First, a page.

Module 3 Proposal

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Many times, to observe the behavior of certain cells, it is important to study them in an environment very similar to their natural one. This applies particularly to cells whose behavior is governed by many intracellular and biomechanical signals. For example, chondrocytes are cells that help maintain the cartilage, and therefore play a structural role. These cells interact extensively with surrounding cells so as to achieve the ideal cartilaginous matrix.

We believe that chondrocytes' behavior can be better studied if we simulate their natural environment to a larger extent. Specifically, we hope to simulate the dynamic nature of their natural environment. As structural cells, chondrocytes are responsible for absorbing and deflecting forces in the form of movement,friction, etc. We believe their reactions to these forces include appropriate changes in stiffness of the individual cells as well as the cartilaginous matrix. We hope to propose an experiment to measure the stiffness and other reactions of chondrocyte cells in a environment where they experience forces and perturbations that are present in their natural environment.


Chondrocytes are the cells that are found in the cartilage, and are known to contribute greatly to the production as well as the maintenance of the cartilaginous matrix. Chondrocytes also play a part as a connected tissues, implying a necessity for extensive intracellular communication. The effectiveness of the cartilaginous matrix in avoiding damage is paramount as cartilage repair occurs extremely slowly. Hence, a possible topic of investigation is the behaviour of chondrocytes associated with the damage-prevention aspect of cartilages.

Past research have been performed investigating the above topic, but the necessity of growing and observing chondrocytes in close-to-natural conditions have been mostly overlooked. A key part of chondrocytes, for example, is their ability to react to changes in biomechanical forces, which were non-existent in past studies. Recent research have claimed that such forces results in significant changes in cells, including changes in morphology, stiffness, and permeability. Hence a comprehensive and accurate characterisation of chondrocyte behavior cannot be performed without a thorough consideration of integrating key perturbations into culturing and maintenance of chondrocytic cells.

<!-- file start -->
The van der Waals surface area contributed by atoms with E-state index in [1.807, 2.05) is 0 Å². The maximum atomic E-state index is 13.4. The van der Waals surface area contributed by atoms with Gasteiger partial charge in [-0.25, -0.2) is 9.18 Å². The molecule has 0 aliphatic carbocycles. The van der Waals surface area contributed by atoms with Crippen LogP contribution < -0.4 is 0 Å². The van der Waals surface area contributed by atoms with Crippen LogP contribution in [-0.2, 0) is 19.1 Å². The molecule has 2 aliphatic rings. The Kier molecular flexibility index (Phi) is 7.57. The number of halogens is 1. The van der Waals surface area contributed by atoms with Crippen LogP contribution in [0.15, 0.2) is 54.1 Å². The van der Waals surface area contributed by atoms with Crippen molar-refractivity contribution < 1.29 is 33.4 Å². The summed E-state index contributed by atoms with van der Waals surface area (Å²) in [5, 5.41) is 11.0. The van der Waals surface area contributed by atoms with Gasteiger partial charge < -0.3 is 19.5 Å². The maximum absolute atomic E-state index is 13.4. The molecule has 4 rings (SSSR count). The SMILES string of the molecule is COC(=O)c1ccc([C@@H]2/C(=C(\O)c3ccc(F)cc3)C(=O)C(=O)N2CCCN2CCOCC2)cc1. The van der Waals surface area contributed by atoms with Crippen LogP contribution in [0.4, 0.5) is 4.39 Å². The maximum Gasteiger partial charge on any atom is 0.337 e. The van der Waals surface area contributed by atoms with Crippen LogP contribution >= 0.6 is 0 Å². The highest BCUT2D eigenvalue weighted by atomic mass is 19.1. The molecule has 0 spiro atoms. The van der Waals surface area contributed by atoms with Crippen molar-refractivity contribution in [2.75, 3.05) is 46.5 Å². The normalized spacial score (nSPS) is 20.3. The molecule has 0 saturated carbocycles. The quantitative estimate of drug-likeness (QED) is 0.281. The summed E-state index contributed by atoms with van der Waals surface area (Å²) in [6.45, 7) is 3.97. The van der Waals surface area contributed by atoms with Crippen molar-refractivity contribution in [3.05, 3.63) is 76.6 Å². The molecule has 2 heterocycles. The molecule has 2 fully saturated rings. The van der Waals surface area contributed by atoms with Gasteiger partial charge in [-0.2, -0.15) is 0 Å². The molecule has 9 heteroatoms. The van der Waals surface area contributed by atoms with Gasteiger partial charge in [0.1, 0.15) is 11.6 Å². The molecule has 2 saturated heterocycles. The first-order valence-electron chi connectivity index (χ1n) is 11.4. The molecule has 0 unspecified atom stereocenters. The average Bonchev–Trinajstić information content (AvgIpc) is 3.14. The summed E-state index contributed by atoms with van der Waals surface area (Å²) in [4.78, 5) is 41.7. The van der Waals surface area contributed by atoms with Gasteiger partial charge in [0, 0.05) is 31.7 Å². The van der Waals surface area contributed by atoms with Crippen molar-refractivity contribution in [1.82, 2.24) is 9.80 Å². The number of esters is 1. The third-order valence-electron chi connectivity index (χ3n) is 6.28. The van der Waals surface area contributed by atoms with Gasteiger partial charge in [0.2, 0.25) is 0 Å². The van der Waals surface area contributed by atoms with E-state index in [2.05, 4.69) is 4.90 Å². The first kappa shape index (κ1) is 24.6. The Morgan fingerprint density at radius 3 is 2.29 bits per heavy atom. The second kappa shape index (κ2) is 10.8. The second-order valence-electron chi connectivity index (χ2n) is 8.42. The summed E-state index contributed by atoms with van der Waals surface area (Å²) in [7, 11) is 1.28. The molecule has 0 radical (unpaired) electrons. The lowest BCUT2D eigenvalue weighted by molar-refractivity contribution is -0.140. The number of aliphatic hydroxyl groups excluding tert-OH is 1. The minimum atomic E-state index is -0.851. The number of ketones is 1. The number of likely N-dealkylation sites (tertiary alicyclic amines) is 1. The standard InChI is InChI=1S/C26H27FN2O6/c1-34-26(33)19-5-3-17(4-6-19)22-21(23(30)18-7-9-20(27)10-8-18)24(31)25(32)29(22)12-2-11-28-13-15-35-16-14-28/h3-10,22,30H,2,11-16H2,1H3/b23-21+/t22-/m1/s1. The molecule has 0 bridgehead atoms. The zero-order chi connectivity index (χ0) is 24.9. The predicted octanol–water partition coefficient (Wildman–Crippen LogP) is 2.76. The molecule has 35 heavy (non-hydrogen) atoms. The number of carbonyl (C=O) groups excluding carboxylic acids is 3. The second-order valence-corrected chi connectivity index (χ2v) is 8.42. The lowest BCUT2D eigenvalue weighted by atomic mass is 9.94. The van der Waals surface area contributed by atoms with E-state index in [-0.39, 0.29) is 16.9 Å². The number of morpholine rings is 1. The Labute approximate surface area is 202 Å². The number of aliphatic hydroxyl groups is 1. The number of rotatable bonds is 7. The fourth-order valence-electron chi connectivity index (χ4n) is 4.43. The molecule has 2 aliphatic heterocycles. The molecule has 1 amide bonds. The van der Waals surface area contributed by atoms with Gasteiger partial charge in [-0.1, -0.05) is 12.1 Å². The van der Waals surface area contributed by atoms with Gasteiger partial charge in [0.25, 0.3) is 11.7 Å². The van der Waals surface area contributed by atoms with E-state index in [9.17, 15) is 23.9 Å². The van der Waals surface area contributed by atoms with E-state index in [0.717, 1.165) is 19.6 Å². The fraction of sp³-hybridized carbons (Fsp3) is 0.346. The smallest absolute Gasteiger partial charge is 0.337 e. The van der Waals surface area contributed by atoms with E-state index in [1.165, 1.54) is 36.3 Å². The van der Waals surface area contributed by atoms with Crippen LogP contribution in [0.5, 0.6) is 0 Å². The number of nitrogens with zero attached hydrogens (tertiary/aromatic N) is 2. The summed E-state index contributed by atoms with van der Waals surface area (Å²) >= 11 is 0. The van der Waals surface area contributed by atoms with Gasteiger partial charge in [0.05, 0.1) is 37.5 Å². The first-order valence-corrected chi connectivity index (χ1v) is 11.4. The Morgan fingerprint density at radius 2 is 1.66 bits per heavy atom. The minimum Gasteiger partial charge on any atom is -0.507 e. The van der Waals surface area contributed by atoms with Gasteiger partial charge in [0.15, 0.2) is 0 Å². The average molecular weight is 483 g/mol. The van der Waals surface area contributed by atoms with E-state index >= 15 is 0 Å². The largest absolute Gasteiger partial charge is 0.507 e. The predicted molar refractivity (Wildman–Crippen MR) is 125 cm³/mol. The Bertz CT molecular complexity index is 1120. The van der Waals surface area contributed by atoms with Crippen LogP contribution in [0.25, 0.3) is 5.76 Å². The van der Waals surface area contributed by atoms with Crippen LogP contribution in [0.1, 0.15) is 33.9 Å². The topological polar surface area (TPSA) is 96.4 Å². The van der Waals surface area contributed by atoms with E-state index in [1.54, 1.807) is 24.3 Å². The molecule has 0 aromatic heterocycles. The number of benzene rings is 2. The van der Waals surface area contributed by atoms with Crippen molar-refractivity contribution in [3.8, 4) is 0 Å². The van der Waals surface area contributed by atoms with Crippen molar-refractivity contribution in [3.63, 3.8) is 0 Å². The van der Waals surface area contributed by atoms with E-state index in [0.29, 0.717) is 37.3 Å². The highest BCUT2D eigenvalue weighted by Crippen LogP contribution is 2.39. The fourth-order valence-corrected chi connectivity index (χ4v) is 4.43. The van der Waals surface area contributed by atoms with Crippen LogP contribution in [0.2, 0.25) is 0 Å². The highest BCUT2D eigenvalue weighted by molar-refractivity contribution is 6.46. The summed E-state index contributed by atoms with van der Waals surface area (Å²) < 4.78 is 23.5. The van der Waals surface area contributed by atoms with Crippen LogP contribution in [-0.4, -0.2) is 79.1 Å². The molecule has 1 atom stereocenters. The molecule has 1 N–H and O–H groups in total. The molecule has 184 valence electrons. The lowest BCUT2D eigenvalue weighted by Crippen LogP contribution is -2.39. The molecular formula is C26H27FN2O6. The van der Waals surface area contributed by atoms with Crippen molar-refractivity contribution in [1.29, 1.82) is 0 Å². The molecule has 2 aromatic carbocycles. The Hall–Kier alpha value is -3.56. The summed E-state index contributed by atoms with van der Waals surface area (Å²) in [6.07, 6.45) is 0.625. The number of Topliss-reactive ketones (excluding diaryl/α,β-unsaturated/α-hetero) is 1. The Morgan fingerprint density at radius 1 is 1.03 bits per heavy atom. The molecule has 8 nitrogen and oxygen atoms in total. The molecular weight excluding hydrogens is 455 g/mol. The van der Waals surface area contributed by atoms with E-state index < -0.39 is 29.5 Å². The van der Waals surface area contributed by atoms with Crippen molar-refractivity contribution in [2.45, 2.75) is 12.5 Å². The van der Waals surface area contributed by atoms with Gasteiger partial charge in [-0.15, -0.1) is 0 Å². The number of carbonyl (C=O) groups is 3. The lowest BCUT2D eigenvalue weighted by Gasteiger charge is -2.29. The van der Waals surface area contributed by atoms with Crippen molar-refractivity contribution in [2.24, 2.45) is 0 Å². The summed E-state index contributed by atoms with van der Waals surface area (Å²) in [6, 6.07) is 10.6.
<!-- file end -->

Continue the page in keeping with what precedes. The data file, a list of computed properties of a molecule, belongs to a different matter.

With regards to experimental design, we hope to expose chondrocytes to several conditions that are physiologically possible, and to characterise (and hopefully quantify) changes in properties listed above. The aforementioned conditions can be simulated through such methods as dynamic loading and perfusion culture environments. Also, to understand the effects of osteoarthritis, hydrostatic stress, tensile stress, and fluid flow will be induced in vitro. The cellular response can be collected such forms as collagen production, stiffness (potentially via atomic force microscopy), and permeability to cytokines. Through such methods, we hope to gain a better idea of chondrocytic reaction under a more physiologically accurate condition.


Garcia Cruz DM, Salmeron-Sanchez M, Gomez-Ribelles JL. Stirred flow bioreactor modulates chondrocyte growth and extracellular matrix biosynthesis in chitosan scaffolds. J Biomed Mater Res A. 2012 Apr 24 (not published yet)

Grad S, Loparic M, Peter R, Stolz M, Aebi U, Alini M. Sliding motion modulates stiffness and friction coefficient at the surface of tissue engineered cartilage. Osteoarthritis Cartilage. 2012 Apr 20(4):288-95

Zhao X, Bichara DA, Ballyns FP, Yoo JJ, Ong W, Randolph MA, Bonassar LJ, Gill T.Properties of Cartilage Engineered from Elderly Human Chondrocytes for Articular Surface Repair.Tissue Eng Part A. 2012 Mar 22.

Wang P, Zhu F, Tong Z, Konstantopoulos K.Response of chondrocytes to shear stress: antagonistic effects of the binding partners Toll-like receptor 4 and caveolin-1.FASEB J. 2011 Oct;25(10):3401-15.